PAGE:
Humphrey Coliseum, in a nod to glories of the past, held up the new stars of today and tomorrow, taking its old form not as a building, but as a weapon capable of being turned against any foe, as an advantage given only to the home team. On Sunday, with a trip to the Sweet Sixteen on the line, The Hump was rockin’ as it propelled Mississippi State to the promised land, a coliseum full of millions of bricks, thousands of people and two basketball teams locked in a fight until the final second.
The Hump came to life, as it has so many times before, and as a result, the Bulldogs emerged victorious, taking down Michigan State 74-72 to advance to the Sweet Sixteen of the Women’s NCAA Tournament.
“We don’t win that game if we’re not at home,” head coach Vic Schaefer said after. “Our fans were tremendous … If you were in that arena, you were a part of that win.”
Said Michigan State head coach Suzy Merchant, “I’ve been a head coach for 21 years. I’ve played in front of some big crowds, probably a few bigger than that one. But I’ve never, ever played in front of a crowd that loud. Ever. That was the loudest crowd I’ve ever played in front of.
“What was the attendance,” she then asked as she checked the game notes. “7,000? It sounded like there were 70,000 in here.”
Schaefer agreed with her. Just this year MSU has had larger crowds in The Hump, setting a record with over 10,600 for a tilt against South Carolina. But this time, with the season on the line, in the definition of a do-or-die game, the State fans were even louder, despite their marginally smaller numbers. Louder than they’ve been at any point in the four years Schaefer has been coaching games at The Hump, as he said after the game.
This time, the crowd didn’t just make noise around the game. The fans impacted the game itself. All three of Mississippi State’s players in the post-game press conference called the atmosphere a distinct advantage, citing not just a vague “energy” but actual, specific moments in which the game was changed because of those watching, and, more specifically, yelling in the stands.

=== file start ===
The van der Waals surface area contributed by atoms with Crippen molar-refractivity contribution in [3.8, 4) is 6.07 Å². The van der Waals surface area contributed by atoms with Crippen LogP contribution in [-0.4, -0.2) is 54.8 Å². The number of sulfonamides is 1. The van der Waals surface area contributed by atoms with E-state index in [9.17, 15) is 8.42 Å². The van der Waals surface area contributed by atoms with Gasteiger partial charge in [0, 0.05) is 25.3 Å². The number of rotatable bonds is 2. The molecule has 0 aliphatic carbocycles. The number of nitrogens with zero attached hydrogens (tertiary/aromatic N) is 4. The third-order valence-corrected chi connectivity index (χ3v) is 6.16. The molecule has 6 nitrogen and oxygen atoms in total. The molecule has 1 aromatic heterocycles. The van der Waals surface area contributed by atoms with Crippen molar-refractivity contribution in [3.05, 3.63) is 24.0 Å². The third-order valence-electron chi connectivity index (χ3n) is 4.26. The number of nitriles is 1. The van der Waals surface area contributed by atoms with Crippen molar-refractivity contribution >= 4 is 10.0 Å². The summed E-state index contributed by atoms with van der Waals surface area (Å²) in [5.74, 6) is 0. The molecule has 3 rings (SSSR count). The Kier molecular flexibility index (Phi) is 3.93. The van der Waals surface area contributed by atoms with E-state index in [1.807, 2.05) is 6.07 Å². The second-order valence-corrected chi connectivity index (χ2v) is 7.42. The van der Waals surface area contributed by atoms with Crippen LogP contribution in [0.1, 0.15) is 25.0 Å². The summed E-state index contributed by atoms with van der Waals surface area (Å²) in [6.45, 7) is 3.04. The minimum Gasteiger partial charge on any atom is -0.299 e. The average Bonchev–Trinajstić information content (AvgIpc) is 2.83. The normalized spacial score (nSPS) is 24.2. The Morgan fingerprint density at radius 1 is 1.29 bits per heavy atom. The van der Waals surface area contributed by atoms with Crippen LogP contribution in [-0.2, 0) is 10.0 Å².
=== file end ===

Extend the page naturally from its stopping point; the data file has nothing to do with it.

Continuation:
At halftime, the Bulldogs were up by six. By midway through the third quarter, the home team had broken open a 13-point lead. But then the scoring stopped. After Victoria Vivians hit a bucket at the 5:35 mark of the third quarter, Michigan State went on a 20-0 run, not just closing the gap, but gaining a lead and extending it to multiple possessions.
The Bulldogs look gassed, winded and over-matched. The Spartans looked confident, like a fighter who knows the knockout punch is coming. But Mississippi State got off the mat, 15 players being lifted up by 7,000 fans. The crowd breathed energy into a team that had seemingly lost all momentum and passion. And the Bulldogs bounced back.
“I wish I could have shook all 7,094 of their hands,” Schaefer said. “Wish we could’ve hugged all their necks. Because they deserved it. They pulled us through.”
With new life, The Bulldogs got back the lead they had worked so hard for the first three quarters. Then they lost it, won it again, and lost it once more. Until, finally, they got the last lead of the game.
But boy, did they have to work for it. With 30.6 seconds left and the game tied at 69, junior forward Breanna Richardson found herself just behind the three-point line with the ball in her hands and no one in front of her. As if she’d been practicing for the moment her whole life, Richardson never blinked. She sank the shot, the crowd went nuts, and they had half a minute to make sure they didn’t let Michigan State get the lead back.
But could the Spartans tie it up? Just six seconds after Richardson made her three, another three was attempted on the other end. It was a miss, but the shooter was fouled and Branndais Agee went to the line for three free throws and a chance to tie it up.
Richardson, however, had no fear. Not once the crowd got involved, anyway.
“There were times you couldn’t hear anything,” Spartan guard Tori Jankosa told reporters later.
“On the free throw line,” Richardson recalled as she reflected on that tense moment, “they were yelling so hard my ears were ringing. I knew she was going to miss them.”
And miss them she did, the first two bouncing off the rim, only the third falling into the net.
Moments later, the Bulldogs won, the crowd went wild and Mississippi State took the court in celebration, onto the Sweet Sixteen.
“You won’t ever forget today,” Schaefer said. “As a student-athlete, as a coach, maybe as a fan, you’ll never forget today.
“I couldn’t be prouder today. What a heck of a basketball game … tremendous.”